Hopes fade for quick progress at Iran nuclear talks

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BAGHDAD -- Hopes for quick progress on Iran’s disputed nuclear program faded rapidly Wednesday, as diplomats from six world powers and Iran collided bitterly in daylong talks intended to resolve their differences over an effort many nations fear is aimed at building a nuclear bomb.

In their second high-level meeting in as many months, representatives of the two sides offered packages of proposals designed to open a path to what is expected to be a long and difficult negotiation. But the yawning gap between the parties quickly became apparent.


The world powers pushed Iran to give up key pieces of its nuclear program, while Iran complained that they were not offering a “balanced” proposal.

After discussions that lasted from 1 p.m. to midnight at a government guesthouse in Baghdad’s international zone, a senior Obama administration official acknowledged to reporters that “this has been a difficult day.”

Though the two sides agreed to reconvene in the morning, the clash underscored how far the parties have to go to reach even the interim “confidence building” agreement that some U.S. officials had hinted might soon be within reach.

U.S. officials said the difficult exchanges were not surprising and might be a sign that the two sides are finally willing to engage candidly over their differences.

But if the talks collapse, as they did in January 2011, the consequences could be dire. Israel and the United States have both said they might turn to military action to halt the Iranian program if diplomacy does not provide assurances that Iran is not trying to build a bomb.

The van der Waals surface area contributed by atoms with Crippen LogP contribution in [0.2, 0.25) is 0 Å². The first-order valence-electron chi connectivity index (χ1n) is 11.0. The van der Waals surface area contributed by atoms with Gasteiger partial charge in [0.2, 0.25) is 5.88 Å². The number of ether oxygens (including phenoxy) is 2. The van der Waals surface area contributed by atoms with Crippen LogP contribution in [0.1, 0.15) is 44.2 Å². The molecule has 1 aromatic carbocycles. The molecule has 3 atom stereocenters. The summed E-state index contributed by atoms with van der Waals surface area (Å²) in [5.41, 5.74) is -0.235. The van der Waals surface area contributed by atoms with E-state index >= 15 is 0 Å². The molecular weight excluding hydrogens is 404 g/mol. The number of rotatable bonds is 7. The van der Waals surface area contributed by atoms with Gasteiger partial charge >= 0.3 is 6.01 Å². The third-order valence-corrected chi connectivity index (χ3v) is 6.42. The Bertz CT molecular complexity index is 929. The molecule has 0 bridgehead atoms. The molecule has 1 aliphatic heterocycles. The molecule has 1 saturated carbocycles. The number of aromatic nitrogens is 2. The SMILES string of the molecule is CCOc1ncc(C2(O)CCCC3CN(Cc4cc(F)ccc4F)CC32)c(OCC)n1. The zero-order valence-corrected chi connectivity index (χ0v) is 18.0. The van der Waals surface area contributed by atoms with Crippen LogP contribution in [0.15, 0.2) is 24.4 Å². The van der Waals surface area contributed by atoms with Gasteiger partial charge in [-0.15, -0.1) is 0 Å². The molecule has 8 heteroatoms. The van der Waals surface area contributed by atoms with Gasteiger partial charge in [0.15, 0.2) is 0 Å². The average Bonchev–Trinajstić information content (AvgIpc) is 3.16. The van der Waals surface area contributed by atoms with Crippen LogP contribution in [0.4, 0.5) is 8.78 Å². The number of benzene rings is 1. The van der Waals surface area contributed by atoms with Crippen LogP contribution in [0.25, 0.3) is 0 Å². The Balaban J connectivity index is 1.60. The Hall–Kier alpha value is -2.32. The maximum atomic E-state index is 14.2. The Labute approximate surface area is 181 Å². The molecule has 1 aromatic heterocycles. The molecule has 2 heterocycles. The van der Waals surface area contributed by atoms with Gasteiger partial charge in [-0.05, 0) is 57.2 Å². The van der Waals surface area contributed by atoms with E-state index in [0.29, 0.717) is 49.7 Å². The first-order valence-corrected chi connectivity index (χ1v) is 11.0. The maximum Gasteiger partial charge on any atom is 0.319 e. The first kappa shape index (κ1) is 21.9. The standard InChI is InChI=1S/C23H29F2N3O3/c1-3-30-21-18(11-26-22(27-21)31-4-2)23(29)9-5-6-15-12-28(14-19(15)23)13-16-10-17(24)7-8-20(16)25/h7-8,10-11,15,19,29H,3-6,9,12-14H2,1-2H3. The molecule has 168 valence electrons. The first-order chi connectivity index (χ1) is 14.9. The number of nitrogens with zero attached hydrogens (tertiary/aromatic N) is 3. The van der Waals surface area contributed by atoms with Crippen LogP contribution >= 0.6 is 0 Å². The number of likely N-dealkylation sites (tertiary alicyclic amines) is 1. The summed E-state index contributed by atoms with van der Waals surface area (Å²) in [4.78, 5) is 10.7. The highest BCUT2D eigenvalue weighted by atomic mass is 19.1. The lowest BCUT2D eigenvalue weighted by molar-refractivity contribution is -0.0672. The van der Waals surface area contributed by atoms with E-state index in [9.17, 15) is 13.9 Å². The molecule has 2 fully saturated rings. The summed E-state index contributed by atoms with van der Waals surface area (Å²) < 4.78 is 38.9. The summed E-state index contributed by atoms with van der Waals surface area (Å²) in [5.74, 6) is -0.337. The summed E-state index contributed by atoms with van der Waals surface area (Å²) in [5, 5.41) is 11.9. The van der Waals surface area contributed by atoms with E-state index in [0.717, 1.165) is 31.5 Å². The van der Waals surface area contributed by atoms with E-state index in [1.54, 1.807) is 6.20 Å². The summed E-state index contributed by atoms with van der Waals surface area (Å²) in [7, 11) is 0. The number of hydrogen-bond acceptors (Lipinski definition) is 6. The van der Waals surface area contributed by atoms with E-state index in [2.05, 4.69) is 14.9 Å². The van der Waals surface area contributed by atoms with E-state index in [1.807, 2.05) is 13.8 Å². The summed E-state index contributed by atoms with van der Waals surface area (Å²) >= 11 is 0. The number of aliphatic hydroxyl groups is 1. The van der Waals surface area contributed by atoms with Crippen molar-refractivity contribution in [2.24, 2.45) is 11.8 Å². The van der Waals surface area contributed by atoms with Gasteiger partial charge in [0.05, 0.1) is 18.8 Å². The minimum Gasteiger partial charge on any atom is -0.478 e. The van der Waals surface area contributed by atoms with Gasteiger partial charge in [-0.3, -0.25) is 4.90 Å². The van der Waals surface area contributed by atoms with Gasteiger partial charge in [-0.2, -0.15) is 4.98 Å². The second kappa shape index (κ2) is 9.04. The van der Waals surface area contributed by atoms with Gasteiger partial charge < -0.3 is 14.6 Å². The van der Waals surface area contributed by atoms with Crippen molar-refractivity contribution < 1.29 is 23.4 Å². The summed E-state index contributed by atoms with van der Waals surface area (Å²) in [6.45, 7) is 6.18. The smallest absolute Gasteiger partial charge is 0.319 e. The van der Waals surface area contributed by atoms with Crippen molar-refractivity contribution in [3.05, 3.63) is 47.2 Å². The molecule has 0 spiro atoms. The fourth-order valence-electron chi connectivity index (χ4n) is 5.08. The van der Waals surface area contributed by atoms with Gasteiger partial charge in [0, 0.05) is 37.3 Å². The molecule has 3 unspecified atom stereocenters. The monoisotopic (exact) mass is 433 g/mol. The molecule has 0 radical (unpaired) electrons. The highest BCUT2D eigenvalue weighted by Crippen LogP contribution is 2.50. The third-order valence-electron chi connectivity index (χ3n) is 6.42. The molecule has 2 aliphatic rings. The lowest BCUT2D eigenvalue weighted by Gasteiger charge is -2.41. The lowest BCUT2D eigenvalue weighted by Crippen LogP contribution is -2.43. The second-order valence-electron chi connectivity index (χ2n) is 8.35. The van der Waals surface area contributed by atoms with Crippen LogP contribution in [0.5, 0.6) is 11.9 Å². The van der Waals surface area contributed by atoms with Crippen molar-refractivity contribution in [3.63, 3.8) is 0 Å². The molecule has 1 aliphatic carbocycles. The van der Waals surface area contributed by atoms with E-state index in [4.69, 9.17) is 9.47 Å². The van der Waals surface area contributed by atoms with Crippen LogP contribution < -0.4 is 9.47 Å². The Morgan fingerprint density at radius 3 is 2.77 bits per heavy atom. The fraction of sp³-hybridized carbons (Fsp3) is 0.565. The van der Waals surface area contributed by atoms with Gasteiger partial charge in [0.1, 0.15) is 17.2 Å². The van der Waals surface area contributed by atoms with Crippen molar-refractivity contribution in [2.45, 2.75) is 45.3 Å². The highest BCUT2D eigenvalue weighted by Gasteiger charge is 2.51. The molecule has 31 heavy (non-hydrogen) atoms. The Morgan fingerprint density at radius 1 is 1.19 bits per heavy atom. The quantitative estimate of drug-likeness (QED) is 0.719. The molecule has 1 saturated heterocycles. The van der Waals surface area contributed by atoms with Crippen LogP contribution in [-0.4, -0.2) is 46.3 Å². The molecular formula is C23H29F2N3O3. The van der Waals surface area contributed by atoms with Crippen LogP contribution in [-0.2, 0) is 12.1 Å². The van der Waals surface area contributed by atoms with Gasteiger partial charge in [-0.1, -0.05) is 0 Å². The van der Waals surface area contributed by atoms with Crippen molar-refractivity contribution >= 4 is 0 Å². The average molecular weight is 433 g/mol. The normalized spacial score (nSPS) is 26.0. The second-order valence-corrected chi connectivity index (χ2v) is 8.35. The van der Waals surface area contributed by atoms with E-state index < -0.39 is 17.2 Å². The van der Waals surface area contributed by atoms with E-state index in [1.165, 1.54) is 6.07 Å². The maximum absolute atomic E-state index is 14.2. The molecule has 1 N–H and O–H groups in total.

U.S. officials demanded in their proposal that Iran halt production of uranium enriched to 20% purity, a material that can be converted relatively easily to use in a nuclear bomb. They also asked that Iran surrender its stockpile of that material and dismantle an underground enrichment site near Qom where uranium is being enriched to 20%.


The world powers –- the United States, Britain, France, Germany, Russia and China -– offered to refrain from imposing further United Nations sanctions on Iran, but did not offer to suspend the tough U.S. and European sanctions on Iran’s central bank and oil sales that have sent the Iranian economy into a tailspin in the last six months.

Officials have said they could take such steps only after Iran took irreversible steps to curb its nuclear program and came into compliance with U.N. Security Council resolutions.

Iran responded with its own package of five proposals, some dealing with the nuclear program and others with nonnuclear issues. But Iranian officials immediately began saying the world powers’ proposal was not “balanced,” the government-controlled Islamic Republic News Agency reported.

Iranian officials have repeatedly pressed in recent months for the world powers to provide relief on the sanctions, and have declared that enrichment is their right under the landmark Nuclear Nonproliferation Treaty, to which they are a signatory.

The senior administration official, who declined to be identified because of the sensitivity of the subject, said the conflicts were not just about the sanctions, but also about the powers’ demands regarding the 20% enrichment and other issues.

“I would have expected nothing but for them to say that this was ‘unbalanced,’ ‘ the official said. “This is a negotiation in which we both want to get the most and give the least.”


But the official added that the harsh words were a sign that, unlike in the past, when the two sides have often avoided direct discussion, “you’re getting down to the issues that matter.… I take that as a good sign, not a bad one.”


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-- Paul Richter